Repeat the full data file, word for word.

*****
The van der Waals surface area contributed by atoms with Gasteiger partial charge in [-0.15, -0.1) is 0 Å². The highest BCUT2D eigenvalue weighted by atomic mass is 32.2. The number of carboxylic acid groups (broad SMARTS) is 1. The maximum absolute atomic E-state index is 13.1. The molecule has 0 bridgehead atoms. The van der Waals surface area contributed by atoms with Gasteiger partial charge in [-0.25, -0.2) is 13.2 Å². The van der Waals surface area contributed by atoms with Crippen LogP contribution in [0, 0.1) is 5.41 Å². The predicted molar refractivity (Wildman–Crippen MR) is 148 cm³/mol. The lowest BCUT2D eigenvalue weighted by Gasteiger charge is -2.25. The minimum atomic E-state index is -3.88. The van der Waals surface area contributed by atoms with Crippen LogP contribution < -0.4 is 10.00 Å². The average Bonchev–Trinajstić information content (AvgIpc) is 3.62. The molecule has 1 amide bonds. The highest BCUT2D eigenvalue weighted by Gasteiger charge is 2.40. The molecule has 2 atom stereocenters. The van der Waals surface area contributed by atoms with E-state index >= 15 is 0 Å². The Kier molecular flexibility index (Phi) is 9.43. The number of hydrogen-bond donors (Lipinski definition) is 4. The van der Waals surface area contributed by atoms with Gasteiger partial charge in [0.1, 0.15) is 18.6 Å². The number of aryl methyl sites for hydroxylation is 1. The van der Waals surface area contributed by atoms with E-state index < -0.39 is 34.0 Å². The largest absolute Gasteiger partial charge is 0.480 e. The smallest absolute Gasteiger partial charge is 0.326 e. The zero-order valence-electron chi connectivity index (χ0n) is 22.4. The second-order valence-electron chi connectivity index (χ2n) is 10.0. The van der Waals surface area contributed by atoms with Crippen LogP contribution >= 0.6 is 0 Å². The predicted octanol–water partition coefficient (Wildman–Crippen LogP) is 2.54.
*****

The van der Waals surface area contributed by atoms with Gasteiger partial charge in [-0.15, -0.1) is 0 Å². The highest BCUT2D eigenvalue weighted by atomic mass is 32.2. The number of carboxylic acid groups (broad SMARTS) is 1. The maximum absolute atomic E-state index is 13.1. The molecule has 0 bridgehead atoms. The van der Waals surface area contributed by atoms with Gasteiger partial charge in [-0.25, -0.2) is 13.2 Å². The van der Waals surface area contributed by atoms with Crippen LogP contribution in [0, 0.1) is 5.41 Å². The predicted molar refractivity (Wildman–Crippen MR) is 148 cm³/mol. The lowest BCUT2D eigenvalue weighted by Gasteiger charge is -2.25. The minimum atomic E-state index is -3.88. The van der Waals surface area contributed by atoms with Crippen LogP contribution < -0.4 is 10.00 Å². The average Bonchev–Trinajstić information content (AvgIpc) is 3.62. The molecule has 1 amide bonds. The highest BCUT2D eigenvalue weighted by Gasteiger charge is 2.40. The molecule has 2 atom stereocenters. The van der Waals surface area contributed by atoms with E-state index >= 15 is 0 Å². The Kier molecular flexibility index (Phi) is 9.43. The number of hydrogen-bond donors (Lipinski definition) is 4. The van der Waals surface area contributed by atoms with Gasteiger partial charge in [0.1, 0.15) is 18.6 Å². The number of aryl methyl sites for hydroxylation is 1. The van der Waals surface area contributed by atoms with E-state index < -0.39 is 34.0 Å². The largest absolute Gasteiger partial charge is 0.480 e. The smallest absolute Gasteiger partial charge is 0.326 e. The zero-order valence-electron chi connectivity index (χ0n) is 22.4. The second-order valence-electron chi connectivity index (χ2n) is 10.0. The van der Waals surface area contributed by atoms with Crippen LogP contribution >= 0.6 is 0 Å². The predicted octanol–water partition coefficient (Wildman–Crippen LogP) is 2.54.